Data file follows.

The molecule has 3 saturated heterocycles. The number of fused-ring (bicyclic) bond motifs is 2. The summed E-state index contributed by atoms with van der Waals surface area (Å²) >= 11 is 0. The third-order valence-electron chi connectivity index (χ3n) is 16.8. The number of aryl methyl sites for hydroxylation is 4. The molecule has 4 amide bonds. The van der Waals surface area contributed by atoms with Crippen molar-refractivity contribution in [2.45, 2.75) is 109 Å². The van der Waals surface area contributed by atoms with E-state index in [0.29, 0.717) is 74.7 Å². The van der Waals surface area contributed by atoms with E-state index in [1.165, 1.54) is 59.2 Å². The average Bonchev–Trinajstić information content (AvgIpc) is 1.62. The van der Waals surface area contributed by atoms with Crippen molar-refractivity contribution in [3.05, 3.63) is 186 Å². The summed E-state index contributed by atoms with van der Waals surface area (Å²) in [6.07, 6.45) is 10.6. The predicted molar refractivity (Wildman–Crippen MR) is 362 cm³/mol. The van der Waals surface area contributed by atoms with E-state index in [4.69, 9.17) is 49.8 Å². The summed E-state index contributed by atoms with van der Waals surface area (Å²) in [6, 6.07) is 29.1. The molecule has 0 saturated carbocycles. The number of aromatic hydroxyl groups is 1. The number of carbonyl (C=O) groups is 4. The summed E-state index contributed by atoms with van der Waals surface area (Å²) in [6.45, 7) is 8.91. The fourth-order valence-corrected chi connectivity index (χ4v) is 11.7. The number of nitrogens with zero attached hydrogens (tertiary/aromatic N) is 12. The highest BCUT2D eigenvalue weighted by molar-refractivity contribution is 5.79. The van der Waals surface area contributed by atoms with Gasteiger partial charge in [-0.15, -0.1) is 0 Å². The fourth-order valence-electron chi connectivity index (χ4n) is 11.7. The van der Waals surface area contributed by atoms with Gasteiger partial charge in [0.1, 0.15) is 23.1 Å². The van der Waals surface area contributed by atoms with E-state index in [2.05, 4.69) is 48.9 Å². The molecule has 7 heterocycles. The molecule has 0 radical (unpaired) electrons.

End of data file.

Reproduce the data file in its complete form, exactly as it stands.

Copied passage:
The molecule has 3 saturated heterocycles. The number of fused-ring (bicyclic) bond motifs is 2. The summed E-state index contributed by atoms with van der Waals surface area (Å²) >= 11 is 0. The third-order valence-electron chi connectivity index (χ3n) is 16.8. The number of aryl methyl sites for hydroxylation is 4. The molecule has 4 amide bonds. The van der Waals surface area contributed by atoms with Crippen molar-refractivity contribution in [2.45, 2.75) is 109 Å². The van der Waals surface area contributed by atoms with E-state index in [0.29, 0.717) is 74.7 Å². The van der Waals surface area contributed by atoms with E-state index in [1.165, 1.54) is 59.2 Å². The average Bonchev–Trinajstić information content (AvgIpc) is 1.62. The van der Waals surface area contributed by atoms with Crippen molar-refractivity contribution in [3.05, 3.63) is 186 Å². The summed E-state index contributed by atoms with van der Waals surface area (Å²) in [6.07, 6.45) is 10.6. The predicted molar refractivity (Wildman–Crippen MR) is 362 cm³/mol. The van der Waals surface area contributed by atoms with E-state index in [4.69, 9.17) is 49.8 Å². The summed E-state index contributed by atoms with van der Waals surface area (Å²) in [6, 6.07) is 29.1. The molecule has 0 saturated carbocycles. The number of aromatic hydroxyl groups is 1. The number of carbonyl (C=O) groups is 4. The summed E-state index contributed by atoms with van der Waals surface area (Å²) in [6.45, 7) is 8.91. The fourth-order valence-corrected chi connectivity index (χ4v) is 11.7. The number of nitrogens with zero attached hydrogens (tertiary/aromatic N) is 12. The highest BCUT2D eigenvalue weighted by molar-refractivity contribution is 5.79. The van der Waals surface area contributed by atoms with Gasteiger partial charge in [-0.15, -0.1) is 0 Å². The fourth-order valence-electron chi connectivity index (χ4n) is 11.7. The van der Waals surface area contributed by atoms with Gasteiger partial charge in [0.1, 0.15) is 23.1 Å². The van der Waals surface area contributed by atoms with E-state index in [2.05, 4.69) is 48.9 Å². The molecule has 7 heterocycles. The molecule has 0 radical (unpaired) electrons.